The photo above was taken from Voyager 1 at a distance of 3.7 billion miles, making it far and away the most distant image of Earth ever taken. Can you see little old earth? It’s the tiny dot about half way down and to the right, in the middle of the brown vertical band (the bands are the result of sunlight reflecting off the camera). Launched in 1977, Voyager 1’s chief objectives were to study Jupiter and Saturn. In 1990, ten years after completing this primary mission, the famed astronomer Carl Sagan convinced NASA to turn the probe’s cameras around and take one last photo of Earth from deep space.

The resultant photo provides a valuable reminder of how mind-blowingly infinitesimal our world is, a tiny dot in a vast ocean of blackness. As Sagan said about the dot in the photo: “That’s home. That’s us. On it, everyone you ever heard of, every human being who ever lived, lived out their lives. The aggregate of all our joys and sufferings, thousands of confident religions, ideologies and economic doctrines, every hunter and forager, every hero and coward, every creator and destroyer of civilizations, every king and peasant, every young couple in love, every hopeful child, every mother and father, every inventor and explorer, every teacher of morals, every corrupt politician, every superstar, every supreme leader, every saint and sinner in the history of our species, lived there on a mote of dust.”

Here’s a suggestion. Print out this photo and put it on your refrigerator. And save it to your phone. And the next time you find yourself ruminating about some pointless workplace scenario (“If that suck up Bill gets the promotion I’ll quit!” “She wears that same top to every weekly staff meeting; gee, I wonder why?” “If my numbers don’t go up next month I could get fired. Then what?”) take a look at that photo to remind yourself that we’re living on a tiny speck of sand twirling around in space in the middle of nowhere.

If you’re a young person feeling like the weight of the world is on your shoulders (“I have absolutely no idea what I want to do with my life.” “Should I keep teaching school or transition to finance so I can make some dough?” “Am I ever going to meet a good guy or will I be single and childless the rest of my life?”) look at that little dot to remind you how insignificant your problems are in the grand scheme of the universe.

If you’re a crazed mom who expends every bit of psychic energy just to keep your head above water (“If I leave the office now I can probably catch the second half of Sidney’s soccer game, but if my a-hole boss calls us all in to prep for tomorrow’s client pitch and I’m gone, I’m screwed. AHHH!!!” “I am so sick of these cliquey moms at school pick up; my god, it’s like high school all over again.” “We really need milk and cereal, but do I really want to drag my two toddlers kicking and screaming into the grocery store…?”) take note that of the 640,000 pixels in the Voyager photo, the Earth comprises only 1/8 of one pixel! All the rest is just empty space.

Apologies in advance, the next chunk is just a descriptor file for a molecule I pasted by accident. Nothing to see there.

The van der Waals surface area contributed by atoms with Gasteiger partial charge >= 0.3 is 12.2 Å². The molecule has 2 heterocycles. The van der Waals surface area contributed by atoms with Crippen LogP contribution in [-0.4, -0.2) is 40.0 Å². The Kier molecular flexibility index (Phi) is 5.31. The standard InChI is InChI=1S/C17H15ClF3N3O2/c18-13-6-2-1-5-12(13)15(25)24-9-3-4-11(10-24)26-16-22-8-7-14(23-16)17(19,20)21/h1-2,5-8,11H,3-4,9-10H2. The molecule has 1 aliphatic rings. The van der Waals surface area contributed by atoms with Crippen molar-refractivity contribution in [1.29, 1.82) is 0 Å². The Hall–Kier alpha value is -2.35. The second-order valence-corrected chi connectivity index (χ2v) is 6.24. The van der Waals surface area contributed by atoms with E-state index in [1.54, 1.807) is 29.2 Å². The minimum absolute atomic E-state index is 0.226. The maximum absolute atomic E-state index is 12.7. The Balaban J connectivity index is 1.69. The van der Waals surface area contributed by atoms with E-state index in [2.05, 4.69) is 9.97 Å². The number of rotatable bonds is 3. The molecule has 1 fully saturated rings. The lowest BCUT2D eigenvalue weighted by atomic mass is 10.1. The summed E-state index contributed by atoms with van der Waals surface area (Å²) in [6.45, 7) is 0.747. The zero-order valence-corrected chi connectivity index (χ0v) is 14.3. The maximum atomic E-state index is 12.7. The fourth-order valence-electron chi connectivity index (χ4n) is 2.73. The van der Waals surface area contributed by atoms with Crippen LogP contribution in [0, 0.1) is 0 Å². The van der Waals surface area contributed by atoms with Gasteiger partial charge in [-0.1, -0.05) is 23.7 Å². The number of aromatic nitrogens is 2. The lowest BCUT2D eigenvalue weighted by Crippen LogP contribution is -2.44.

In fact, that’s 99.99999% of what the universe is — black space. Everywhere. Next time you catch yourself in another pointless, anxious spiral of thoughts, just stop. Look at the photo. And ask yourself: “Why am I taking this meaningless situation/problem so seriously?” Then close your eyes. And imagine yourself floating in that dark space. Quiet. Peaceful. No problems. Take three deep breaths as you float around. Then open your eyes and get on with your day, hopefully feeling lighter and less stressed.

The point here is not that because we live on a tiny “mote of dust” surrounded by blackness that life is meaningless. What I am saying is, first, that the Voyager 1 photo gives we earthlings perspective. We get so sucked in to our lives and take everything so seriously that we lose sight of the fact that living this way is absolutely absurd. We forget the great spiritual dictum: Be in the world, but not of it. In other words, don’t get so sucked in to all the pettiness and fear and desire in the external world that you lose your inner anchor.

Second, what this photo really evokes is awe. In all this mass of blackness exists a miniscule grain of sand where people love, drink, swim at the beach, eat, play tennis, set off fireworks on the Fourth of July, knit, read and do thousands of other things.

So Voyager 1, as you continue hurtling through interstellar space, now 13.5 billion miles away from home, I’d like to thank you for reminding me not to take for granted the cosmic gift that is life on Earth. And thanks also for slapping me in the face and waking me up to the fact that just about every problem I think I have doesn’t “amount to a hill of beans,” as Humphrey Bogart once so famously said.